• With regard to the CDW issue, I have found that you can buy an annual policy for c. €60.00.  Now I don’t know if all car rental companies will accept such a policy, but it is perhaps worth asking them.

Of course, one of the biggest hurdles with all of the above, is that it is virtually impossible to speak to a ‘human’ when renting a car.

To me, the simple solution with regard to the CDW being included by your credit card company would seem that the car rental companies and credit card companies should perhaps ‘talk’ to each other and clarify the matter.  Or is that just too simplistic a resolution!!!

One solution, that I can offer, when we were travelling a number of years back and needed to hire a car, we too had a nightmare experience as we don’t use a credit card.  Car rental companies won’t accept debit cards!  We eventually found a company called Indigo based in the UK.  They now have an Irish office.  They organised our car for us, with one of the rental companies who had refused us when we approached them.  AND, the rate we were charged on our debit card, was lower than that quoted to us directly by the rental firm.  AND, we actually got to speak to a human to arrange our car hire.  Give them a call if you are travelling … they may be able to assist you.

I have spoken to Failte Ireland (our national Tourism Board) about this whole debacle.  I’m not sure what, if any, influence they can exert over rental companies.

Would love to hear if others have had negative experiences with car rental companies?  Or perhaps someone else has a solution?

 

A very busy summer

How have you all been?  Has your summer been good?

We’ve had a crazy busy time here in Redwood. In May, and even into June, I was convinced that we would have a very quiet bed and breakfast season.  BUT suddenly it all kicked off, bookings came rushing in.  And while it was all a bit manic for a time, we are extremely grateful to all who came and stayed.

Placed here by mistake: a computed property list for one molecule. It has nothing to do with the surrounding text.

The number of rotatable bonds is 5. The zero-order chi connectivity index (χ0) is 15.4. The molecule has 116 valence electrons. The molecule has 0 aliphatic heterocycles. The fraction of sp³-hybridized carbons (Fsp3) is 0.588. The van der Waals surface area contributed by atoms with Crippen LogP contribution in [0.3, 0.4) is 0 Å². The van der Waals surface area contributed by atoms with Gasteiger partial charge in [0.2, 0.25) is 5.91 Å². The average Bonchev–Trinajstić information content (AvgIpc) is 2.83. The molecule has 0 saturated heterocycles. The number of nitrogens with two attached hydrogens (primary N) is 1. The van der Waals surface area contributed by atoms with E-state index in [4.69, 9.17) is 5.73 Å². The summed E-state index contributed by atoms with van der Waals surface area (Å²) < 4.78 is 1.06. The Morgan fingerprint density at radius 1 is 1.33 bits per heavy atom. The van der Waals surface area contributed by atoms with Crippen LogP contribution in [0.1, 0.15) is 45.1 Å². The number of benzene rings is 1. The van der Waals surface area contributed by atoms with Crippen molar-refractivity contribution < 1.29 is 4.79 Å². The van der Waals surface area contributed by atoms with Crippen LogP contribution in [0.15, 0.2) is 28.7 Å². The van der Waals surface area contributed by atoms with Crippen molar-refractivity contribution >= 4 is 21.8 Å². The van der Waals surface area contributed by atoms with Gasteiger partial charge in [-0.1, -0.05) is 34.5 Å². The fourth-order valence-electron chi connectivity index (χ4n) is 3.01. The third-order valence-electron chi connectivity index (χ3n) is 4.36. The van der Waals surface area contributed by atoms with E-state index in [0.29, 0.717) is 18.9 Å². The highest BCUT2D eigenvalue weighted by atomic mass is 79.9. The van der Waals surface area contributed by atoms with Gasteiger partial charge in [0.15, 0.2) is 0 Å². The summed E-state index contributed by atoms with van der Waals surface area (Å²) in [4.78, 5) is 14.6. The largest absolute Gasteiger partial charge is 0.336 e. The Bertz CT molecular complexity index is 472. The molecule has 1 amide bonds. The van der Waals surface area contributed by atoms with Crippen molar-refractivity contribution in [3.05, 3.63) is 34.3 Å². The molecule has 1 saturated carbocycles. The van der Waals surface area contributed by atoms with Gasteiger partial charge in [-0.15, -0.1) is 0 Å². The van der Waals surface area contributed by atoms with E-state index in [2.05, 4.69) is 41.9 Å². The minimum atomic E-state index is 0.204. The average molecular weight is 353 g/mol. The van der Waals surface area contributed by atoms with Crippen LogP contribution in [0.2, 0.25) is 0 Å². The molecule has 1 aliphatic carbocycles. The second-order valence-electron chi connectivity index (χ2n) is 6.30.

It was fun to meet so many wonderful people.

Our guests came from all corners of the world.  This year we had our first guests from Norway, Romania and Finland.  We love hearing about the home lives of folks, and why they make the decision to come to Ireland.

Earlier in the year we had been contemplating renovating an old farmhand cottage, but in the end decided that that there was too much red tape and expenditure.  Instead we’ve converted what used to be my ‘study’ and is now what we refer to as the Library Room.  This has been the most popular room of this season.  It also means that we can now accommodate six people at once.

The Library Room

We’ve had some ‘hairy’ and some funny moments over the past few months.

  • Lots of guests had to be roped into sheepherding duties. We’ve the two greatest escape artists ever this year, no matter which field we put them in they find a way out.  We do our best to provide an ‘authentic’ experience!
  • There were the guests who requested an early book in… then never showed up at all ….. not a happy camper that day.
  • Then guests who arrived with their cocker spaniel … without warning us! Thankfully, I was outside on their arrival and was able to (almost) roar at them to put dog on lead before he spotted the hens!
  • The guests who did so much shopping on their trip, they needed an extra suitcase… we were able to donate a suitcase to the cause!  Did you know charity shops won’t take suitcases???
  • Lots of guests have given us unexpected gifts…. homegrown chillies from their garden in Canada, a beautiful plate from Cincinnati, wine, maple syrup… I reckon they know us well even before they arrive!
  • I got quite a few opportunities to practice my French.